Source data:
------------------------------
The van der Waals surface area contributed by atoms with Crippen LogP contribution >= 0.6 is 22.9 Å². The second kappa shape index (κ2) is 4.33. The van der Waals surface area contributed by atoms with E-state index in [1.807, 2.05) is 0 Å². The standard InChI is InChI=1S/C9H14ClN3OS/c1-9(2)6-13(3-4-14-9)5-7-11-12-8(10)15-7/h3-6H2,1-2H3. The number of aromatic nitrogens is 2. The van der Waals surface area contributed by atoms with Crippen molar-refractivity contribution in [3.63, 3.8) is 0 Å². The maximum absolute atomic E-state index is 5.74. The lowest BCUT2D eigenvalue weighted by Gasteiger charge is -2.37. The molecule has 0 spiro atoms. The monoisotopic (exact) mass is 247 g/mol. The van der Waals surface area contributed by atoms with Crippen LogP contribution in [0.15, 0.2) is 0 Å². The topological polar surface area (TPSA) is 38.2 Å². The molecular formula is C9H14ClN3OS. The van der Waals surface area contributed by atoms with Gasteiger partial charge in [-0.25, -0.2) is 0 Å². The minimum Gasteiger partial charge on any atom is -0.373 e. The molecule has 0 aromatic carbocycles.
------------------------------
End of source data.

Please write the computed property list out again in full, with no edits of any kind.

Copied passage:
The van der Waals surface area contributed by atoms with Crippen LogP contribution >= 0.6 is 22.9 Å². The second kappa shape index (κ2) is 4.33. The van der Waals surface area contributed by atoms with E-state index in [1.807, 2.05) is 0 Å². The standard InChI is InChI=1S/C9H14ClN3OS/c1-9(2)6-13(3-4-14-9)5-7-11-12-8(10)15-7/h3-6H2,1-2H3. The number of aromatic nitrogens is 2. The van der Waals surface area contributed by atoms with Crippen molar-refractivity contribution in [3.63, 3.8) is 0 Å². The maximum absolute atomic E-state index is 5.74. The lowest BCUT2D eigenvalue weighted by Gasteiger charge is -2.37. The molecule has 0 spiro atoms. The monoisotopic (exact) mass is 247 g/mol. The van der Waals surface area contributed by atoms with Crippen LogP contribution in [0.15, 0.2) is 0 Å². The topological polar surface area (TPSA) is 38.2 Å². The molecular formula is C9H14ClN3OS. The van der Waals surface area contributed by atoms with Gasteiger partial charge in [-0.25, -0.2) is 0 Å². The minimum Gasteiger partial charge on any atom is -0.373 e. The molecule has 0 aromatic carbocycles.